• The estimator, ansatz and optimizer are the only parameters that can be defined positionally (and in this order). All others have become keyword-only arguments.
Note

The new qiskit.algorithms.minimum_eigensolvers.VQEResult class does not include the state, as this output was only useful in the case of diagonal operators. However, it is available as part of the new qiskit.algorithms.minimum_eigensolvers.SamplingVQE qiskit.algorithms.minimum_eigensolvers.SamplingVQEResult.

VQE examples

[Legacy] Using QuantumInstance:

from qiskit.algorithms import VQE
from qiskit.algorithms.optimizers import SPSA
from qiskit.circuit.library import TwoLocal
from qiskit.opflow import PauliSumOp
from qiskit.utils import QuantumInstance
from qiskit_aer import AerSimulator
 
ansatz = TwoLocal(2, 'ry', 'cz')
opt = SPSA(maxiter=50)
 
# shot-based simulation
backend = AerSimulator()
qi = QuantumInstance(backend=backend, shots=2048, seed_simulator=42)
vqe = VQE(ansatz, optimizer=opt, quantum_instance=qi)
 
hamiltonian = PauliSumOp.from_list([("XX", 1), ("XY", 1)])
result = vqe.compute_minimum_eigenvalue(hamiltonian)
 
print(result.eigenvalue)
(-0.9775390625+0j)

[Updated] Using primitives:

from qiskit.algorithms.minimum_eigensolvers import VQE  # new import!!!
from qiskit.algorithms.optimizers import SPSA
from qiskit.circuit.library import TwoLocal
from qiskit.quantum_info import SparsePauliOp
from qiskit.primitives import Estimator
from qiskit_aer.primitives import Estimator as AerEstimator
 
ansatz = TwoLocal(2, 'ry', 'cz')
opt = SPSA(maxiter=50)
 
# shot-based simulation
estimator = Estimator(options={"shots": 2048})
vqe = VQE(estimator, ansatz, opt)
 
# another option
aer_estimator = AerEstimator(run_options={"shots": 2048, "seed": 42})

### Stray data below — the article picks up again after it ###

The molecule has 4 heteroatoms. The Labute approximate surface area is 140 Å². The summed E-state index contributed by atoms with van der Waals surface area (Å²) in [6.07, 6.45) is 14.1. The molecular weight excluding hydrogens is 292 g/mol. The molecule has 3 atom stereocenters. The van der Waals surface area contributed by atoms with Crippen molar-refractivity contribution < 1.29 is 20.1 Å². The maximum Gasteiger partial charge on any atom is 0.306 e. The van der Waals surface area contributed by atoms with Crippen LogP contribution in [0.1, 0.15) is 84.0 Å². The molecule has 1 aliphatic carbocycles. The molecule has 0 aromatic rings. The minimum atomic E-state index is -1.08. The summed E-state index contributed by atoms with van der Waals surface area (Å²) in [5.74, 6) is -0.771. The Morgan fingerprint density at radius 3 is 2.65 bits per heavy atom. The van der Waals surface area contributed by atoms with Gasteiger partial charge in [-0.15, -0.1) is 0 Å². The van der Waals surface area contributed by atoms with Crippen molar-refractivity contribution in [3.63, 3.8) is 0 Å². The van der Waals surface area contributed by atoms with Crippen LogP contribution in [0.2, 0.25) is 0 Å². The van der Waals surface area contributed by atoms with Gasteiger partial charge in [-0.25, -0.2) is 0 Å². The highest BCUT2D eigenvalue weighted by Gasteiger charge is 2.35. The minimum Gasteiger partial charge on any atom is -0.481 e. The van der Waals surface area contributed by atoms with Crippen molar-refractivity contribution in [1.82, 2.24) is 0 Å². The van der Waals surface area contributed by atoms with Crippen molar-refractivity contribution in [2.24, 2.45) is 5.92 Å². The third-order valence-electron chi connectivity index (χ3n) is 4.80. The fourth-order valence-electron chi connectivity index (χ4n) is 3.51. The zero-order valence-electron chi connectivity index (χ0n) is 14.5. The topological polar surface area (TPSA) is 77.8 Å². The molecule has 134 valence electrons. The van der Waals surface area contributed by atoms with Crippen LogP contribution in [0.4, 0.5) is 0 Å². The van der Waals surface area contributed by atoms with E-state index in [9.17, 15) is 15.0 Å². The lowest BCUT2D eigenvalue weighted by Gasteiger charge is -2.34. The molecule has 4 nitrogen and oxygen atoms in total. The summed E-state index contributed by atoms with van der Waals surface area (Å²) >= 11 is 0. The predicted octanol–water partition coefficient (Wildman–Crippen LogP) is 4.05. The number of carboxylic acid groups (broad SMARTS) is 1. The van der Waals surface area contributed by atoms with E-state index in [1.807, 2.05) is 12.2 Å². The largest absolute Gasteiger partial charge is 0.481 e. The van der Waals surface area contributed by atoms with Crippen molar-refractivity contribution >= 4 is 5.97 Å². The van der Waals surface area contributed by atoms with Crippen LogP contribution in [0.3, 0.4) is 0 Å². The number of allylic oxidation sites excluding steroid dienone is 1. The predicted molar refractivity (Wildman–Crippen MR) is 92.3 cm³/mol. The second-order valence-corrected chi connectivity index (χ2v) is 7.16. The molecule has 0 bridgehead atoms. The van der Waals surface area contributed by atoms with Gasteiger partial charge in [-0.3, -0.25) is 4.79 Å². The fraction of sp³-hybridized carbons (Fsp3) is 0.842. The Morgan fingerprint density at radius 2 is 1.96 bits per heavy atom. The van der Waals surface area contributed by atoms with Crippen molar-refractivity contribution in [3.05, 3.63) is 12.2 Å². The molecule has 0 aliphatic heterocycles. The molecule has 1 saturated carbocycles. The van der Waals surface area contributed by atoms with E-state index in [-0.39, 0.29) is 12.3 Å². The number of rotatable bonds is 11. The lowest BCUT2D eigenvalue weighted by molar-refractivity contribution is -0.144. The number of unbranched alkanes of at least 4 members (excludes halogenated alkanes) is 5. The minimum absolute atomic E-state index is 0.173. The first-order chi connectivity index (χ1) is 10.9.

vqe = VQE(aer_estimator, ansatz, opt)
 
hamiltonian = SparsePauliOp.from_list([("XX", 1), ("XY", 1)])
result = vqe.compute_minimum_eigenvalue(hamiltonian)
 
print(result.eigenvalue)
-0.986328125

VQE applying CVaR (SamplingVQE) example

[Legacy] Using QuantumInstance:

from qiskit.algorithms import VQE
from qiskit.algorithms.optimizers import SLSQP
from qiskit.circuit.library import TwoLocal
from qiskit.opflow import PauliSumOp, CVaRExpectation
from qiskit.utils import QuantumInstance
from qiskit_aer import AerSimulator
 
ansatz = TwoLocal(2, 'ry', 'cz')
opt = SLSQP(maxiter=50)
 
# shot-based simulation
backend = AerSimulator()
qi = QuantumInstance(backend=backend, shots=2048)
expectation = CVaRExpectation(alpha=0.2)
vqe = VQE(ansatz, optimizer=opt, expectation=expectation, quantum_instance=qi)
 
# diagonal Hamiltonian
hamiltonian = PauliSumOp.from_list([("ZZ",1), ("IZ", -0.5), ("II", 0.12)])
result = vqe.compute_minimum_eigenvalue(hamiltonian)
 
print(result.eigenvalue.real)
-1.38

[Updated] Using primitives:

from qiskit.algorithms.minimum_eigensolvers import SamplingVQE # new import!!!
from qiskit.algorithms.optimizers import SPSA
from qiskit.circuit.library import TwoLocal
from qiskit.quantum_info import SparsePauliOp
from qiskit.primitives import Sampler
from qiskit_aer.primitives import Sampler as AerSampler
 
ansatz = TwoLocal(2, 'ry', 'cz')
opt = SPSA(maxiter=50)
 
# shot-based simulation
sampler = Sampler(options={"shots": 2048})